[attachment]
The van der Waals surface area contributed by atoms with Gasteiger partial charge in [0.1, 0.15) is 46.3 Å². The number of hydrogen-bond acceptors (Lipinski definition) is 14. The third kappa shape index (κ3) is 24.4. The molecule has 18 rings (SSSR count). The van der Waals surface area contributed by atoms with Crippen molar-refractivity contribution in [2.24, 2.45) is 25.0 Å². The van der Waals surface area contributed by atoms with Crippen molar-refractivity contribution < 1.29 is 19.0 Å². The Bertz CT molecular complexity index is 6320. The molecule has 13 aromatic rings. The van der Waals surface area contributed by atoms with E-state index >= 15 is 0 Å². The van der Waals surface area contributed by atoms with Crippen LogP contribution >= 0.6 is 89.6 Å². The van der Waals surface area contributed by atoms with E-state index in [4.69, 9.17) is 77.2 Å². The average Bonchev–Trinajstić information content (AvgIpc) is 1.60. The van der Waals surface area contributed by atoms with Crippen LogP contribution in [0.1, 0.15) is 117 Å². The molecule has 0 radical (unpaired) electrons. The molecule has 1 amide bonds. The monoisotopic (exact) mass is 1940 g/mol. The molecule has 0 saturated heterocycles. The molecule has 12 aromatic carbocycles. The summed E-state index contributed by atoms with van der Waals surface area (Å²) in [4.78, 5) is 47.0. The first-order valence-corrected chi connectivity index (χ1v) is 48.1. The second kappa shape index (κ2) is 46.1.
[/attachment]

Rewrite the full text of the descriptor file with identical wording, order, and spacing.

The van der Waals surface area contributed by atoms with Gasteiger partial charge in [0.1, 0.15) is 46.3 Å². The number of hydrogen-bond acceptors (Lipinski definition) is 14. The third kappa shape index (κ3) is 24.4. The molecule has 18 rings (SSSR count). The van der Waals surface area contributed by atoms with Crippen molar-refractivity contribution in [2.24, 2.45) is 25.0 Å². The van der Waals surface area contributed by atoms with Crippen molar-refractivity contribution < 1.29 is 19.0 Å². The Bertz CT molecular complexity index is 6320. The molecule has 13 aromatic rings. The van der Waals surface area contributed by atoms with E-state index >= 15 is 0 Å². The van der Waals surface area contributed by atoms with Crippen LogP contribution >= 0.6 is 89.6 Å². The van der Waals surface area contributed by atoms with E-state index in [4.69, 9.17) is 77.2 Å². The average Bonchev–Trinajstić information content (AvgIpc) is 1.60. The van der Waals surface area contributed by atoms with Crippen LogP contribution in [0.1, 0.15) is 117 Å². The molecule has 0 radical (unpaired) electrons. The molecule has 1 amide bonds. The monoisotopic (exact) mass is 1940 g/mol. The molecule has 0 saturated heterocycles. The molecule has 12 aromatic carbocycles. The summed E-state index contributed by atoms with van der Waals surface area (Å²) in [4.78, 5) is 47.0. The first-order valence-corrected chi connectivity index (χ1v) is 48.1. The second kappa shape index (κ2) is 46.1.